Cute kittens grow into expensive cats
Naughty Kitties is an adorable, energetic mash-up of two genres that excel on mobile: endless runner and tower defense. It’s a unique pairing that works surprisingly well. The nonstop obstacles of the ever-scrolling runner have become targets that must be destroyed instead of dodged. The strategic unit positioning and between-game level-ups of tower defense offer more activities than your standard jump, duck, dive. The kitties are icing on the already delicious gameplay fishcake.
Unfortunately, despite a strong base and charming theme, Naughty Kitties falls short of revolutionary. Runs are often repetitive and unbalanced, crawling through boring spans of enemy-free territory until you hit an overly aggressive and indefensible attack. Its freemium model forces frequent downtime on players through an easily-emptied energy meter. Kitties are expensive and difficult to unlock, resulting in replaying levels with the same units again and again. The result is a game that’s great fun for the first dozen or so runs, but inevitably grind-heavy for players who don’t wish to shell out real clams.
Each run pits your crew of artillery-laden attack cats against a never-ending invasion of robot-piloting aliens. These amorphous fiends are trying to take over the Cat’s Planet, and only the kitty army and their rundown spaceship can stop them. Luckily, the cats that inhabit this world have mastered the art of spray-and-pray, and have an unlimited arsenal of weaponry at their disposal.
Naughty Kitties‘ endless runner heritage has your catship hurtling through space as the aliens come at you nonstop, shooting and slamming into your ship for damage. Your run ends when the ship’s health bar reaches zero, and your score is tied to the distance you managed to travel. The tower defense portion comes from what you’ll actually be doing as all this automatic action takes place: assigning and managing kitty defenders who man the ship and retaliate against the alien onslaught.
Kitties appear randomly in a deck at the bottom of the screen and must be dragged onto platforms on the ship in order to join active duty. Once placed, your kitty units will automatically attack any enemies they see that are within range, or—in the case of Chou-chou the “alpacatca” mechanic—will repair the ship once it receives damage. Placed units will fight until they run out of energy and abandon ship, but they can also be replaced at any time by another cat unit that will fill the previously-empty deck slot after a short wait.
There are a few features that increase the strategy of Naughty Kitties and prevent it from merely being a cat-flinging frenzy. On-ship cats receive damage boosts whenever there are three of the same units active. These boosts are critical for taking down tough bosses, and can be chained into combos by continuously replacing cats with their same type. Each time a boost or combo activates, all affected cats will also recharge their energy, allowing you to keep the same cats active for longer periods.
You can also remove cats from the deck at any time without placing them on the ship, to help ensure you have a specific unit on hand. If you’re trying to keep a combo going, it’s wise to always have one of the combo’d cats at the ready. Your other options are a ship-specific laser and one type of power-up gadget—such as a distance-boosting propeller—both of which can be manually discharged as needed.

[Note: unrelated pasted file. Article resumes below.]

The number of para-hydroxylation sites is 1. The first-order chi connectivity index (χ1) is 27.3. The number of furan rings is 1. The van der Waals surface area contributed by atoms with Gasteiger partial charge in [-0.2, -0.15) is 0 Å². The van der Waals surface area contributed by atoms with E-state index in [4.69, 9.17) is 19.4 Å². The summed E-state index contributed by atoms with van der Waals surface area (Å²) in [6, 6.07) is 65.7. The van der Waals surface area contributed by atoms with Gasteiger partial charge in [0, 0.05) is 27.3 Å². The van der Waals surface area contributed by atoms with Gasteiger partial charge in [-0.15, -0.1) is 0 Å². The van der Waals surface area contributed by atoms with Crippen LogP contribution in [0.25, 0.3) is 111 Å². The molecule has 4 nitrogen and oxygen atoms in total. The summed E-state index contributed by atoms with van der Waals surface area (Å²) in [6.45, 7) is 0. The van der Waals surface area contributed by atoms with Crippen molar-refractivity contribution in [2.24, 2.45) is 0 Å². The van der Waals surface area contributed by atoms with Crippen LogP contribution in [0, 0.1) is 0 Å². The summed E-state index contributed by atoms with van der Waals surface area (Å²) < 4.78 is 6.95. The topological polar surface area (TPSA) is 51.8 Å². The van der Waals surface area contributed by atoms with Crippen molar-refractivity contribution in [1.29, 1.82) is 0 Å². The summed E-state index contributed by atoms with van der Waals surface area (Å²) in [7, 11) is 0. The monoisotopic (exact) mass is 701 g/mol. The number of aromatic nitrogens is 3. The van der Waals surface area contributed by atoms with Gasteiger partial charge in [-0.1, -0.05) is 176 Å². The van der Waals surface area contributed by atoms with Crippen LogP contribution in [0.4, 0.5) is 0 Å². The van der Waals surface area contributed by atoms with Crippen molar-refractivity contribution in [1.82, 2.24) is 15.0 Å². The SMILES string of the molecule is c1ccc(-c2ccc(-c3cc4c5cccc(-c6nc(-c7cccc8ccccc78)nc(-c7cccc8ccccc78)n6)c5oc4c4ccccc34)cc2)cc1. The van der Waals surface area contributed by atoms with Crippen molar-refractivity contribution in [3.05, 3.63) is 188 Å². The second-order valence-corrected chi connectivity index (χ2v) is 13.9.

Between battles, you’ll need to manage a number of choices, including leveling up your cats for increased power and feeding them to make them more efficient in battle. Both of these merely amount to paying coins for their desired effect, but allow you to pamper the cats you use most. Your ship can also be upgraded for more health and laser-damage, additional ships or gadgets purchased, cats assigned to battle, or new cat units bought.
There’s plenty to unlock, but it all revolves around a three-currency economy that quickly turns stingy. Coins are earned by blowing up enemies and completing missions, and are used for most of the purchases mentioned above—to a point. Cats, for instance, can be leveled up with coins twice, but leveling beyond that demands the premium currency, fish. Unlocking a new cat unit requires six fish, a high cost when fish are doled out at a rate of one per slow level-up. (Technically, you can “gamble” two fish for either a new cat or a gadget, but you’re going to get a gadget.)
The final currency is cookies, which act as the energy meter we hoped would be removed before the final release. They remain, and are still capped at five cookies max, meaning five runs before you’ll be locked out of playing. With the game already essentially forcing you to buy fish to adopt all of the different cats available—or save your money and grow bored of playing with the same litter—this playtime limiter is an unnecessary second wall to enjoying the game.
Even if you opted to spend money to change up your units, upgrade your cats, and deck out your ship, the gameplay itself eventually wears thin. Since Chou-chou is the only method of repairing damage, you’ll have to bring him along on every run, automatically limiting the available units. Enemies have little variety and appear in predictable patterns of easy enemies-tough boss-easy enemies, until a random super-wave of immediate death strikes. And while cat-comboing and deck-management is a fun alternative to jumping and dodging, there’s little strategy beyond these basics.
Naughty Kitties is endearing at first, but difficult to love once you’ve seen all its tricks. Like many free-to-play endless runners, its failures are repetition and an unfriendly economy. Its tower defense features, adorable kitties, and playful attitude make it worth checking out, but these cats won’t find a forever home on your device.